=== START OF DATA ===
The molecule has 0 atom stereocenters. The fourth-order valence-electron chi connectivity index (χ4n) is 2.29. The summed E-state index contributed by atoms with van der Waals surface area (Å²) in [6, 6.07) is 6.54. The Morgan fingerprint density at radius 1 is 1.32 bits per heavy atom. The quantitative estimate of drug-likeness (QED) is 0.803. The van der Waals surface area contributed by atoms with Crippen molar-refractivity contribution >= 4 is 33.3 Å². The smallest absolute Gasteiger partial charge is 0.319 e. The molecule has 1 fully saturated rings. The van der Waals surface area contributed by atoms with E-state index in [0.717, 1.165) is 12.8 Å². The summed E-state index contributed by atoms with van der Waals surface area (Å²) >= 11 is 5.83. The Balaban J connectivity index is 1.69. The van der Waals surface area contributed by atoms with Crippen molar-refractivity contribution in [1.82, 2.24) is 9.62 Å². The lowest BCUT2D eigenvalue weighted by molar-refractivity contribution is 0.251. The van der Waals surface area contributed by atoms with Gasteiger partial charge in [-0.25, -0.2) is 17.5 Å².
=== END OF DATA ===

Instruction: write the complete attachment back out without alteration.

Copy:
The molecule has 0 atom stereocenters. The fourth-order valence-electron chi connectivity index (χ4n) is 2.29. The summed E-state index contributed by atoms with van der Waals surface area (Å²) in [6, 6.07) is 6.54. The Morgan fingerprint density at radius 1 is 1.32 bits per heavy atom. The quantitative estimate of drug-likeness (QED) is 0.803. The van der Waals surface area contributed by atoms with Crippen molar-refractivity contribution >= 4 is 33.3 Å². The smallest absolute Gasteiger partial charge is 0.319 e. The molecule has 1 fully saturated rings. The van der Waals surface area contributed by atoms with E-state index in [0.717, 1.165) is 12.8 Å². The summed E-state index contributed by atoms with van der Waals surface area (Å²) >= 11 is 5.83. The Balaban J connectivity index is 1.69. The van der Waals surface area contributed by atoms with Crippen molar-refractivity contribution in [1.82, 2.24) is 9.62 Å². The lowest BCUT2D eigenvalue weighted by molar-refractivity contribution is 0.251. The van der Waals surface area contributed by atoms with Gasteiger partial charge in [-0.25, -0.2) is 17.5 Å².